This is the first time that the English translations of these reports, written in various languages, including Russian and Swedish, have been collected in one volume.
In 2011 the world was shocked when the news broke that Joost van der Westhuizen, known for years as the golden boy of South African rugby and a former Springbok captain, had been diagnosed with motor neuron disease (MND).
This rare condition attacks the central nervous system, causing progressive disability. There is no known cure. All who have seen Joost in action will know that he is not one to give up without a fight. His game-changing prowess as a brilliant scrum half is now focused on a battle for survival and, more importantly, on making a difference to the lives of others with the disease. In a race against time, Joost has a dream to fulfil. He says: “In the beginning you go through all the emotions and you ask, ‘Why me?’ It’s quite simple. ‘Why not me?’ If I have to go through this to help future generations, why not me?” His acceptance of his symptoms is equally pragmatic: “One day you can’t move your arm, another day you don’t have speech. Every day you are reborn and you take the day as it comes.”
Glory Game – The Joost van der Westhuizen Story is a compelling narrative of redemption set against the backdrop of an illustrious career in rugby. It is the story of a modern-day warrior forced to face his own human frailty. Joost shows us that beyond ambition, success and fame lies the true wealth of family and friends, and that within a ravaged body the spirit can remain invincible.
In 2008, two broke art school graduates and their coder-whiz friend set up a platform that - in less than a decade - became the largest provider of accommodations in the world. Now valued at $30 billion, Airbnb is in the very top tier of Silicon Valley's 'unicorn' startups. Yet the company has not been without controversy - disrupting a $500 billion hotel industry makes you a few enemies.
This is also a story of regulators who want to shut it down, hotel industry leaders who want it to disappear and neighbourhoods that struggle with private homes open for public rental. But beyond the headlines and the horror stories, Airbnb has changed the terms of travel for a whole generation - where a sense of belonging has built trust between hosts and guests seeking a more original travel experience that hotels have struggled to replicate. This is the first, definitive book to tell the remarkable story behind Airbnb in all its forms - cultural zeitgeist, hotel disruptor, enemy to regulators - and the first in-depth character study of its leader Brian Chesky, the company's curious co-founder and CEO.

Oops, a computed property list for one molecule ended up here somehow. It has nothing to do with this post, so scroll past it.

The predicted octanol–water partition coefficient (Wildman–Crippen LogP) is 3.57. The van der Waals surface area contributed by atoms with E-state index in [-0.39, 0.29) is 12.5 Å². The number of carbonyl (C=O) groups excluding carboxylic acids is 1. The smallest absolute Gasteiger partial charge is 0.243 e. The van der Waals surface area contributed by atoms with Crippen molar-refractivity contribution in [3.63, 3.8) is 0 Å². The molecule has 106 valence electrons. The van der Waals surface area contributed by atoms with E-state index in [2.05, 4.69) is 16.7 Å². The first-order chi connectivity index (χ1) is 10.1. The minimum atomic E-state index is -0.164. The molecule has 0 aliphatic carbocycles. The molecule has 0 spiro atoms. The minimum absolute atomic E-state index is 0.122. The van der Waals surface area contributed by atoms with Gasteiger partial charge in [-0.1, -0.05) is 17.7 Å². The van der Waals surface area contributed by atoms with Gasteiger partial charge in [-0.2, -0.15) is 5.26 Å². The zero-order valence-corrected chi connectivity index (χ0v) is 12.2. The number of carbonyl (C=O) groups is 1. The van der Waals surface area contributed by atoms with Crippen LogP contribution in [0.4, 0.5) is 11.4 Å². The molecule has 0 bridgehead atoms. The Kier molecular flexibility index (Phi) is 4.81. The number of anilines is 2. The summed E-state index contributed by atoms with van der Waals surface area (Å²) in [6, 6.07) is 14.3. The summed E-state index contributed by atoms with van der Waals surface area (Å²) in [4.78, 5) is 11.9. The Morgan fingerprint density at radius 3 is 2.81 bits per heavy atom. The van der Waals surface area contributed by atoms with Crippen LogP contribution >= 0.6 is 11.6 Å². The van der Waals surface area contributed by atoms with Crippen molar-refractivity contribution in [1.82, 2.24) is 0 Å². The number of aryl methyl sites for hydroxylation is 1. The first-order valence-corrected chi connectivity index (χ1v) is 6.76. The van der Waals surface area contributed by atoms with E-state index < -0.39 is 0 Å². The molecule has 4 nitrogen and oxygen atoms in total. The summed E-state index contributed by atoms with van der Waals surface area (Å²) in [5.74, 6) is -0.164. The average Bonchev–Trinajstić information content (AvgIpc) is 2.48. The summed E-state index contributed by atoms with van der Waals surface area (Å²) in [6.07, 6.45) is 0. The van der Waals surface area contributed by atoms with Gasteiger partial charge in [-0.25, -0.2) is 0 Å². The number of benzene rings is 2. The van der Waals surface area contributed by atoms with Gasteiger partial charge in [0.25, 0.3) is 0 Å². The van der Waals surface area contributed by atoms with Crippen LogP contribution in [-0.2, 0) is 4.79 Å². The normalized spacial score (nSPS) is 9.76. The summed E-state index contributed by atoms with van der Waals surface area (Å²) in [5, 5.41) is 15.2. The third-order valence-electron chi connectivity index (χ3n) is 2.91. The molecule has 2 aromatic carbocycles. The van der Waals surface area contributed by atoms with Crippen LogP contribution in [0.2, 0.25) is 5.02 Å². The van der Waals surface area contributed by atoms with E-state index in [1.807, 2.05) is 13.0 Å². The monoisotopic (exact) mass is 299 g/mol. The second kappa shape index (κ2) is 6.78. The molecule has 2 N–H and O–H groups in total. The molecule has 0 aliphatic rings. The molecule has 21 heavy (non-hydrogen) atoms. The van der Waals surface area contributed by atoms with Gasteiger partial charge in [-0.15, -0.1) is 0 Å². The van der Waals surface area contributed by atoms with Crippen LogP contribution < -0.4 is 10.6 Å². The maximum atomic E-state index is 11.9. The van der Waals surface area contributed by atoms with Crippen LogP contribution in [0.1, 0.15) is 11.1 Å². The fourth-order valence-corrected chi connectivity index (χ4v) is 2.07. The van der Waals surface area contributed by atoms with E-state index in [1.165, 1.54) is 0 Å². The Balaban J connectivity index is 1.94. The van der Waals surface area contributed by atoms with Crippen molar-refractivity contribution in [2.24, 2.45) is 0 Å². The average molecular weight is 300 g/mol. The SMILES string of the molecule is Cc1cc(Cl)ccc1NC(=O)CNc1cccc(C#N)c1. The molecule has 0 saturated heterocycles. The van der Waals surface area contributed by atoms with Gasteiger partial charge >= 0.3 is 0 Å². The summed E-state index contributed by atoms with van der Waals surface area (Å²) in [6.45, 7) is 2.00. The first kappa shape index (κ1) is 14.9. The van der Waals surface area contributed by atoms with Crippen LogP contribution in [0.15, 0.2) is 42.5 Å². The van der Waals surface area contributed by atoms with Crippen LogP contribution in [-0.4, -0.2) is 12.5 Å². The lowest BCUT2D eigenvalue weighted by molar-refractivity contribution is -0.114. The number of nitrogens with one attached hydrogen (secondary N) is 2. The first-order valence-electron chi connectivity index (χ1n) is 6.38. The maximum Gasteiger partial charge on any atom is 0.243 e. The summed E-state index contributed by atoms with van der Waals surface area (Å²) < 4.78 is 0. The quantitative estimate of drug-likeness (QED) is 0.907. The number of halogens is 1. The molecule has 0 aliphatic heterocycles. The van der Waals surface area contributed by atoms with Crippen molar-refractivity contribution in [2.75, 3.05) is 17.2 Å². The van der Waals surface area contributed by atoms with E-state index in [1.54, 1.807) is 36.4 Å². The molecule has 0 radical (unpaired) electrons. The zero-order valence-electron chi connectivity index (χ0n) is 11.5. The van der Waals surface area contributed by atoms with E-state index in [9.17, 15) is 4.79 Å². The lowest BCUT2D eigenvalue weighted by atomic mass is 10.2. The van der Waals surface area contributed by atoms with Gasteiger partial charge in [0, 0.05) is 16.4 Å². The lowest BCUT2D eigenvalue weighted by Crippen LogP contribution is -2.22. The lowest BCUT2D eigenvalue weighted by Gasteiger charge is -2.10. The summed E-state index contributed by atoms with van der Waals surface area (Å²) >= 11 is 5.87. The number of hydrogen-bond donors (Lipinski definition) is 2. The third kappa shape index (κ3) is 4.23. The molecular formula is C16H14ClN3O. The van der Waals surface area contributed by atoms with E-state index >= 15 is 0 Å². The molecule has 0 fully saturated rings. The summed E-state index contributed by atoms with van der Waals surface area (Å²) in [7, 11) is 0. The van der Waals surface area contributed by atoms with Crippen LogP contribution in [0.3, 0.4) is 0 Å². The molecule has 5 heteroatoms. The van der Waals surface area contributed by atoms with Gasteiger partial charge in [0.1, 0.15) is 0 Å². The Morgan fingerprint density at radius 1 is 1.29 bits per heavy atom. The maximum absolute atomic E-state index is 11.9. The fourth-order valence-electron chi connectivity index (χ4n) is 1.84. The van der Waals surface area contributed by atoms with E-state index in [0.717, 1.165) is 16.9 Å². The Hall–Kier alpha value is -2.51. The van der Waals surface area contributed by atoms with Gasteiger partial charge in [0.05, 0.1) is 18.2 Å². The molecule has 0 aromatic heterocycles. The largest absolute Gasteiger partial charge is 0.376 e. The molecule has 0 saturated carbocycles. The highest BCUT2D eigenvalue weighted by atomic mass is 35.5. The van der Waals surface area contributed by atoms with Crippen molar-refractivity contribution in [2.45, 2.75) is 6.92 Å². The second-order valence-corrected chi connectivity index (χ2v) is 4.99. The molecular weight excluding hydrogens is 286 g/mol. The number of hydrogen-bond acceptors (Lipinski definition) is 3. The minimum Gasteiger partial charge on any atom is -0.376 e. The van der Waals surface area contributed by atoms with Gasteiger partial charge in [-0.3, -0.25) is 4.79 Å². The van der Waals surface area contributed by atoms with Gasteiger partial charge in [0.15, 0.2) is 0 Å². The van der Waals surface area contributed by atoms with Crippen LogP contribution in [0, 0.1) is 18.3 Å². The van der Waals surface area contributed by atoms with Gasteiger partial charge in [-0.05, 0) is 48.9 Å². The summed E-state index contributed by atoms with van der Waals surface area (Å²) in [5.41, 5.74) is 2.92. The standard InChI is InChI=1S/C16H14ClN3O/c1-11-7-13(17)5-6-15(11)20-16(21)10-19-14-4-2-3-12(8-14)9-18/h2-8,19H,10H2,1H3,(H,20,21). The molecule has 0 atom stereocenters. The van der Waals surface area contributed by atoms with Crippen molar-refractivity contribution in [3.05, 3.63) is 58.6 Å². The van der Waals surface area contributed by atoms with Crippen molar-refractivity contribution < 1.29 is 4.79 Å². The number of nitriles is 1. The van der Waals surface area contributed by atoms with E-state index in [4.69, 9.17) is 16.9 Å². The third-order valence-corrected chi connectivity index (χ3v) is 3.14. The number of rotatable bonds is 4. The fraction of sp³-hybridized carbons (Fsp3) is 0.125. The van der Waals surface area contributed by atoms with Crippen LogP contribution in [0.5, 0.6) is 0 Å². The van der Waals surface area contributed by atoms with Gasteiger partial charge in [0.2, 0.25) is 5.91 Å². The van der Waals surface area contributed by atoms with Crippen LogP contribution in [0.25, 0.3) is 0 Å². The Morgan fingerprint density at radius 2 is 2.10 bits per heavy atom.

It reveals what got Airbnb where it is today, why they are nothing like Uber, and where they are going next.
This stirring collection of essays and talks by activist and former judge Albie Sachs is the culmination of more than 25 years of thought about constitution-making and non-racialism. Following the Constitutional Court's landmark Nkandla ruling in March 2016, it serves as a powerful reminder of the tenets of the Constitution, the rule of law and the continuous struggle to uphold democratic rights and freedoms. We, The People offers an intimate insider's view of South Africa's Constitution by a writer who has been deeply entrenched in its historical journey from the depths of apartheid right up to the politically contested present.
As a second-year law student at the University of Cape Town, Sachs took part in the Defiance Campaign and went on to attend the Congress of the People in Kliptown, where the Freedom Charter was adopted in 1955. Three decades later, shortly after the bomb attack in Maputo that cost him his arm and the sight in one eye, he was called on by the Constitutional Committee of the African National Congress to co-draft (with Kader Asmal) the first outline of a Bill of Rights for a new democratic South Africa. In 1994, he was appointed by Nelson Mandela to the Constitutional Court, where he served as a judge until 2009. We, The People contains some of Sachs' most memorable public talks and writings, in which he takes us back to the broad-based popular foundations of the Constitution in the Freedom Charter. He picks up on Oliver Tambo's original vision of a non-racial future for South Africa, rather than one based on institutionalised power-sharing between the races. He explores the tension between perfectability and corruptibility, hope and mistrust, which lies at the centre of all constitutions.